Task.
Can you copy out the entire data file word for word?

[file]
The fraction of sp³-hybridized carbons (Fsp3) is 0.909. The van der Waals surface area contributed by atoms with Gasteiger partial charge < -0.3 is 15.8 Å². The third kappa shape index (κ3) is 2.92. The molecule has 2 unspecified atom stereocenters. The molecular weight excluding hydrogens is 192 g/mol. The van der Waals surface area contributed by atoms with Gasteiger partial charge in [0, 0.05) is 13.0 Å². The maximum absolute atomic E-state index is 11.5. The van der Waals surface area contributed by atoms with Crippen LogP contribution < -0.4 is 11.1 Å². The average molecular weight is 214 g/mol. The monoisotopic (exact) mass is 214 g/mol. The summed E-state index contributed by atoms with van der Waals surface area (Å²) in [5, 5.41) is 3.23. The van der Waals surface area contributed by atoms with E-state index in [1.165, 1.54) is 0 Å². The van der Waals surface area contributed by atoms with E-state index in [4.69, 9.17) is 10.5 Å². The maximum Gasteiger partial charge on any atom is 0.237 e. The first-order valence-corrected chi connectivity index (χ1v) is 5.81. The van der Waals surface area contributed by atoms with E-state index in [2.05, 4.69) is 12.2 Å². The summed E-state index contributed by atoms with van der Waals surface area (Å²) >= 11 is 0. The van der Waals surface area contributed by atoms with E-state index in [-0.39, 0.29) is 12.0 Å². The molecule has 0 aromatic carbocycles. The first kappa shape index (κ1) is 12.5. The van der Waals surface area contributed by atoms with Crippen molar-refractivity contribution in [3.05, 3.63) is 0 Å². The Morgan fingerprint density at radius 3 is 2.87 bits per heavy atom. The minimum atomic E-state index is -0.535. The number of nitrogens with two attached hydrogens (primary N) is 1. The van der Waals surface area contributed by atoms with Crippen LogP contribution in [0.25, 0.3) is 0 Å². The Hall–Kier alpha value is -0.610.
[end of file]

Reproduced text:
The fraction of sp³-hybridized carbons (Fsp3) is 0.909. The van der Waals surface area contributed by atoms with Gasteiger partial charge < -0.3 is 15.8 Å². The third kappa shape index (κ3) is 2.92. The molecule has 2 unspecified atom stereocenters. The molecular weight excluding hydrogens is 192 g/mol. The van der Waals surface area contributed by atoms with Gasteiger partial charge in [0, 0.05) is 13.0 Å². The maximum absolute atomic E-state index is 11.5. The van der Waals surface area contributed by atoms with Crippen LogP contribution < -0.4 is 11.1 Å². The average molecular weight is 214 g/mol. The monoisotopic (exact) mass is 214 g/mol. The summed E-state index contributed by atoms with van der Waals surface area (Å²) in [5, 5.41) is 3.23. The van der Waals surface area contributed by atoms with E-state index in [1.165, 1.54) is 0 Å². The van der Waals surface area contributed by atoms with E-state index in [4.69, 9.17) is 10.5 Å². The maximum Gasteiger partial charge on any atom is 0.237 e. The first-order valence-corrected chi connectivity index (χ1v) is 5.81. The van der Waals surface area contributed by atoms with E-state index in [2.05, 4.69) is 12.2 Å². The summed E-state index contributed by atoms with van der Waals surface area (Å²) >= 11 is 0. The van der Waals surface area contributed by atoms with E-state index in [-0.39, 0.29) is 12.0 Å². The molecule has 0 aromatic carbocycles. The first kappa shape index (κ1) is 12.5. The van der Waals surface area contributed by atoms with Crippen molar-refractivity contribution in [3.05, 3.63) is 0 Å². The Morgan fingerprint density at radius 3 is 2.87 bits per heavy atom. The minimum atomic E-state index is -0.535. The number of nitrogens with two attached hydrogens (primary N) is 1. The van der Waals surface area contributed by atoms with Crippen LogP contribution in [0.25, 0.3) is 0 Å². The Hall–Kier alpha value is -0.610.